When does memory begin? Some psychologists think that memory and experience begin at birth. Others believe memory and experience begin in the womb when we are physically still attached by the umbilical cord to our mothers, and that we not only exchange all of our fluids with our mothers but in the womb, we exchange emotion. Often people will say they do not have a good memory, or that they have forgotten, when in truth they do have a good memory but are unable to access the information, memory, or schema, stored in the mind. Other times there are perfectly good explanations for why memory seems to fail us, especially as we go into old age.
This module on ‘Memory & Forgetting’, is just one of the lessons on the Introduction to Psychology course. In this module, you will learn about the way in which we process incoming information, encode, and remember it – or not! Exploring the Informational Processing and Multi-Store Models of Memory, you will discover how your own memory works, in The Recency and Primacy Effects, and Millar’s Magic No. 7 experiments.
With discussion on memory function, PTSD, flashbulb memory, managing memory trauma, emotional tagging, forgetting, amnesia, Alzheimer’s, and dementia, the defence mechanism of regression, and Freud’s theory on forgetting, this module is a ‘must-take’ for anyone working with others in professional care settings, dealing with family members, or for anyone interested to learn how their own memory works. By taking this module, you will develop excellent awareness of how we process and store information in our memories, be able to better understand some of the obstacles that can appear to prevent us from remembering, and learn how to manage and improve your own memory. This module is also an excellent foundation for educational and career development, with the learning being highly applicable for improving personal and professional relationships.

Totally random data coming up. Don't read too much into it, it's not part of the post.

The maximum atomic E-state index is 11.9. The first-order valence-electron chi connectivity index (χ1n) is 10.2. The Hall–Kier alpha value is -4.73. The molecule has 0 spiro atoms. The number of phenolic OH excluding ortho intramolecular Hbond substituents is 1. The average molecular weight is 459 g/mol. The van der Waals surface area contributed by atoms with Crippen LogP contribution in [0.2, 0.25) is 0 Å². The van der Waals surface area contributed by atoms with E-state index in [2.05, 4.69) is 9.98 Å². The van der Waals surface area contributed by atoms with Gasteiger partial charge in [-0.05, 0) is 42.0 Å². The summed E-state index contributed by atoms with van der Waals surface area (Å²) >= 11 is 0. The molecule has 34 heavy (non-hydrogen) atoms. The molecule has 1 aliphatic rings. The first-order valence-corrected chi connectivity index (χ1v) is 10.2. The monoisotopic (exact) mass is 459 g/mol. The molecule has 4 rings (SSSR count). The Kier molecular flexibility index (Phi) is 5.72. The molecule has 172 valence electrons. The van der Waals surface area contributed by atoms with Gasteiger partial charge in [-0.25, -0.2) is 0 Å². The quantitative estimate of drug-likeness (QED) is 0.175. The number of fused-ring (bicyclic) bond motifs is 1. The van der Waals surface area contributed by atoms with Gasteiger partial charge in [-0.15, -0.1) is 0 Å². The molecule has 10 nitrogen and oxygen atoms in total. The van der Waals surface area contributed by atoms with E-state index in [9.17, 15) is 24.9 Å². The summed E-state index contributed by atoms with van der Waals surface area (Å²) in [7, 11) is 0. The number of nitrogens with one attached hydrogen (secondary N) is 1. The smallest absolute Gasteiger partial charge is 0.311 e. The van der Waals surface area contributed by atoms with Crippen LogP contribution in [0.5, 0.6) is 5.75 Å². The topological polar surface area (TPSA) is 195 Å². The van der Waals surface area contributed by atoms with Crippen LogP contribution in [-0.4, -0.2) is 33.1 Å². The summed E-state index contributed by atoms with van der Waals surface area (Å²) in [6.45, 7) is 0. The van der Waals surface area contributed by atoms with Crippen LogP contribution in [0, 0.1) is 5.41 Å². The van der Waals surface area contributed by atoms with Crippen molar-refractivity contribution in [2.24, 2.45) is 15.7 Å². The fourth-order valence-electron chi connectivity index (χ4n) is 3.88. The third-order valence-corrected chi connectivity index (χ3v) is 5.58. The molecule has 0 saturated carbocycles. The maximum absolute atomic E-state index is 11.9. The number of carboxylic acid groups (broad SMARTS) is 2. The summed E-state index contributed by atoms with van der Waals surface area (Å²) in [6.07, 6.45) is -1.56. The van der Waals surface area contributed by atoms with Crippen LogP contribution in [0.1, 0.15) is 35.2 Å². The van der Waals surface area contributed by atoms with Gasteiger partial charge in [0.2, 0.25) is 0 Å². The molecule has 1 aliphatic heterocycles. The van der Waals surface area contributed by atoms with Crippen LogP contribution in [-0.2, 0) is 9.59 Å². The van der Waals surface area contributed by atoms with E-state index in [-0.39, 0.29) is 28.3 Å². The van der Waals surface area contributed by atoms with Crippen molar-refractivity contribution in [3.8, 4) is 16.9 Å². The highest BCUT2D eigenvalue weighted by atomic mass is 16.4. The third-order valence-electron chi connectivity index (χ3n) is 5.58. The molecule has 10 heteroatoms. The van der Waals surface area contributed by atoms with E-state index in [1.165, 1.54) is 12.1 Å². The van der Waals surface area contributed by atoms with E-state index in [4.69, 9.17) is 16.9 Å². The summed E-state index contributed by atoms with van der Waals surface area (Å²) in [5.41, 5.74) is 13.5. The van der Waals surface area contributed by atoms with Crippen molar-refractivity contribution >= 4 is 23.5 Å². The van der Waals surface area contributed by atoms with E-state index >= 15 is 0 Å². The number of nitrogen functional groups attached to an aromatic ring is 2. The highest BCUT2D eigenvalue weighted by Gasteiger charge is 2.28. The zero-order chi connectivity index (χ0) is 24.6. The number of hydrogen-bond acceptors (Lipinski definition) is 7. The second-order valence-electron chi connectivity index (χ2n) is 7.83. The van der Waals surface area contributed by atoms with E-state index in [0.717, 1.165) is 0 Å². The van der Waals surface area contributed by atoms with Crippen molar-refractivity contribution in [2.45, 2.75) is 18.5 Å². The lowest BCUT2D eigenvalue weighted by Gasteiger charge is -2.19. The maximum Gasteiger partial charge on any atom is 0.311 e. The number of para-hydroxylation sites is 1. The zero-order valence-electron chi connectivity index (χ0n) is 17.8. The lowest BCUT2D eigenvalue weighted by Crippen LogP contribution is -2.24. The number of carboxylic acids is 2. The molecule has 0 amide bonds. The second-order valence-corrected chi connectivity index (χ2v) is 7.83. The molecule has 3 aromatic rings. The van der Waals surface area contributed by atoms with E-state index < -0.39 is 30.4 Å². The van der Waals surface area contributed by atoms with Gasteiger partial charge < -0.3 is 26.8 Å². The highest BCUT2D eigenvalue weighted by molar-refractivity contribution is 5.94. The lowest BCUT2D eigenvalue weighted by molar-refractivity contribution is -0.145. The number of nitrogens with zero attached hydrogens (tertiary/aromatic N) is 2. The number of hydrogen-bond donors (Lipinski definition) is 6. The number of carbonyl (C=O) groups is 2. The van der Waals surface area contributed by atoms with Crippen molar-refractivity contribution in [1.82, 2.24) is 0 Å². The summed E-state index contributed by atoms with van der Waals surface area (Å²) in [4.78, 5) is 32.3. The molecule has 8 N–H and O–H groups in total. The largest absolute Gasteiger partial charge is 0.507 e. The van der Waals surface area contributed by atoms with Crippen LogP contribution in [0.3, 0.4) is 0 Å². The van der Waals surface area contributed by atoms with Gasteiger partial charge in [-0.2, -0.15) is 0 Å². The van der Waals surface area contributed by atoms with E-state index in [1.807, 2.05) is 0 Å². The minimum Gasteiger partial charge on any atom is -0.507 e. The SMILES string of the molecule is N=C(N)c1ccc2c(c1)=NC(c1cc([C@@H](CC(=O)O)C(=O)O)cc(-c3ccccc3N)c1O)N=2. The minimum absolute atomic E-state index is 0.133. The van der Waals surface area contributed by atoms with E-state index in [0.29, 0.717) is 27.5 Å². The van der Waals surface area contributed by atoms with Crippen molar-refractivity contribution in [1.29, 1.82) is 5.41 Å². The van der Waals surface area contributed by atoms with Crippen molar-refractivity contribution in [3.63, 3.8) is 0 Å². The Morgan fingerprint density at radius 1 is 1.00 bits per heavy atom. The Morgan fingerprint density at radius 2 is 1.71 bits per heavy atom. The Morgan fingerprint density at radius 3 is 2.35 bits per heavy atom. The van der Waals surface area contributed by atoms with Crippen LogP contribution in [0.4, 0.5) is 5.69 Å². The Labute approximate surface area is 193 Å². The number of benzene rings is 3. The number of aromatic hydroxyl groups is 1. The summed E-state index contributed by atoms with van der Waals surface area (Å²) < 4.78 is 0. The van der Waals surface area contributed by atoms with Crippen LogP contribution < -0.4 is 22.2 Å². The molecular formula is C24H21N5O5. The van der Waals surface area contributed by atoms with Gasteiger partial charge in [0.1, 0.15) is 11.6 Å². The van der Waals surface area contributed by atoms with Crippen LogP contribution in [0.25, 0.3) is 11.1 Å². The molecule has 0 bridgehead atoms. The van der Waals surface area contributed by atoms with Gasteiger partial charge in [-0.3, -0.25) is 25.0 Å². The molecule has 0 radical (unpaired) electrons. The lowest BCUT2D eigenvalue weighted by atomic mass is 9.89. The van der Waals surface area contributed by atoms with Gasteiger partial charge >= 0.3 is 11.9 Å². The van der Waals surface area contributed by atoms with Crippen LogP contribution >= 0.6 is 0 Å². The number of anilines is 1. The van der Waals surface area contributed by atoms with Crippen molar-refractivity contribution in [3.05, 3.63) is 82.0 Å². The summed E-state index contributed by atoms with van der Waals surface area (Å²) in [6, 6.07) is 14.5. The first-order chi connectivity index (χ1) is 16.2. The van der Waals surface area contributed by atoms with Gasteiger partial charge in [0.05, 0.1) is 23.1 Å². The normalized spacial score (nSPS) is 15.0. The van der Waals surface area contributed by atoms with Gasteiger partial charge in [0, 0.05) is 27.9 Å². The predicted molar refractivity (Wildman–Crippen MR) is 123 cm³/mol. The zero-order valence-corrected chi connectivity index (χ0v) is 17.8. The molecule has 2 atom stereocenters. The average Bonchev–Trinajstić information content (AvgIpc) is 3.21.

- An introduction to our memories, and what is invoked when we remember
- Emotional tagging, triggering, & spontaneous remembering
- Traumatic memories, PTSD, & ways of managing
- The anatomy of memory in the brain, the amygdala & hippocampus
- Experiments in Psychology: Millar’s Magic Number 7
- Capacity and limitations on encoding
- Schema Theory of Memory
- Information Processing & Multi-Store Models of Memory
- Experimentation & explanation of the Primacy & Recency Effect
- Why we forget – do we really forget information?
- Cognitive mind biases
- The effects of brain damage
- Explanations of Amnesia, Alzheimer’s & Dementia
- Psychoanalytic perspective on forgetting
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Memory, Forgetting & Amnesia
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